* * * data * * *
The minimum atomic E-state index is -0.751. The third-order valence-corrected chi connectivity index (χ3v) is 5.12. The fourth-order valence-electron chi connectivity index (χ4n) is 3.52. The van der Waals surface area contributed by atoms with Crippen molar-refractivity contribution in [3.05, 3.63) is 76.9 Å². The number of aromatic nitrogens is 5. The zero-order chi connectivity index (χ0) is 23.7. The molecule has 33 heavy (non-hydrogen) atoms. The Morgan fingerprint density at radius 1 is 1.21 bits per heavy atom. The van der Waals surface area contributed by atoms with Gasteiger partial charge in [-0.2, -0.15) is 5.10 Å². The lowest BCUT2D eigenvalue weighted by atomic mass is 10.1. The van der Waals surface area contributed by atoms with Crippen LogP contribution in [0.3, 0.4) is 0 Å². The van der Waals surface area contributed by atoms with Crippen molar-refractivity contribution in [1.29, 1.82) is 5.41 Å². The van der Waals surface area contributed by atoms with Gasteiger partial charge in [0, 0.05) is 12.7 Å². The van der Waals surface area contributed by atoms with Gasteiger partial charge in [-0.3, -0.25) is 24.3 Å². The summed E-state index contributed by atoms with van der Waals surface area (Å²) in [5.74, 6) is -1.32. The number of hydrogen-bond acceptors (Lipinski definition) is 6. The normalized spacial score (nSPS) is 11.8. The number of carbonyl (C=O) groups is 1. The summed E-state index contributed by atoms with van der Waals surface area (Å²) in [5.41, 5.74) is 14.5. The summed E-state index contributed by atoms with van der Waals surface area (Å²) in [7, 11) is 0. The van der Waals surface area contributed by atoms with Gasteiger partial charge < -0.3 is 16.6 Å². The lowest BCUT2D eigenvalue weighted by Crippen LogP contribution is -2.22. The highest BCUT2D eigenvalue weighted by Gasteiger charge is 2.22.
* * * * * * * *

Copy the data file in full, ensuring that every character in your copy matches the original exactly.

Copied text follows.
The minimum atomic E-state index is -0.751. The third-order valence-corrected chi connectivity index (χ3v) is 5.12. The fourth-order valence-electron chi connectivity index (χ4n) is 3.52. The van der Waals surface area contributed by atoms with Crippen molar-refractivity contribution in [3.05, 3.63) is 76.9 Å². The number of aromatic nitrogens is 5. The zero-order chi connectivity index (χ0) is 23.7. The molecule has 33 heavy (non-hydrogen) atoms. The Morgan fingerprint density at radius 1 is 1.21 bits per heavy atom. The van der Waals surface area contributed by atoms with Gasteiger partial charge in [-0.2, -0.15) is 5.10 Å². The lowest BCUT2D eigenvalue weighted by atomic mass is 10.1. The van der Waals surface area contributed by atoms with Crippen LogP contribution in [0.3, 0.4) is 0 Å². The van der Waals surface area contributed by atoms with Crippen molar-refractivity contribution in [1.29, 1.82) is 5.41 Å². The van der Waals surface area contributed by atoms with Gasteiger partial charge in [0, 0.05) is 12.7 Å². The van der Waals surface area contributed by atoms with Gasteiger partial charge in [-0.3, -0.25) is 24.3 Å². The summed E-state index contributed by atoms with van der Waals surface area (Å²) in [5.74, 6) is -1.32. The number of hydrogen-bond acceptors (Lipinski definition) is 6. The normalized spacial score (nSPS) is 11.8. The number of carbonyl (C=O) groups is 1. The summed E-state index contributed by atoms with van der Waals surface area (Å²) in [5.41, 5.74) is 14.5. The summed E-state index contributed by atoms with van der Waals surface area (Å²) in [7, 11) is 0. The van der Waals surface area contributed by atoms with Gasteiger partial charge < -0.3 is 16.6 Å². The lowest BCUT2D eigenvalue weighted by Crippen LogP contribution is -2.22. The highest BCUT2D eigenvalue weighted by Gasteiger charge is 2.22.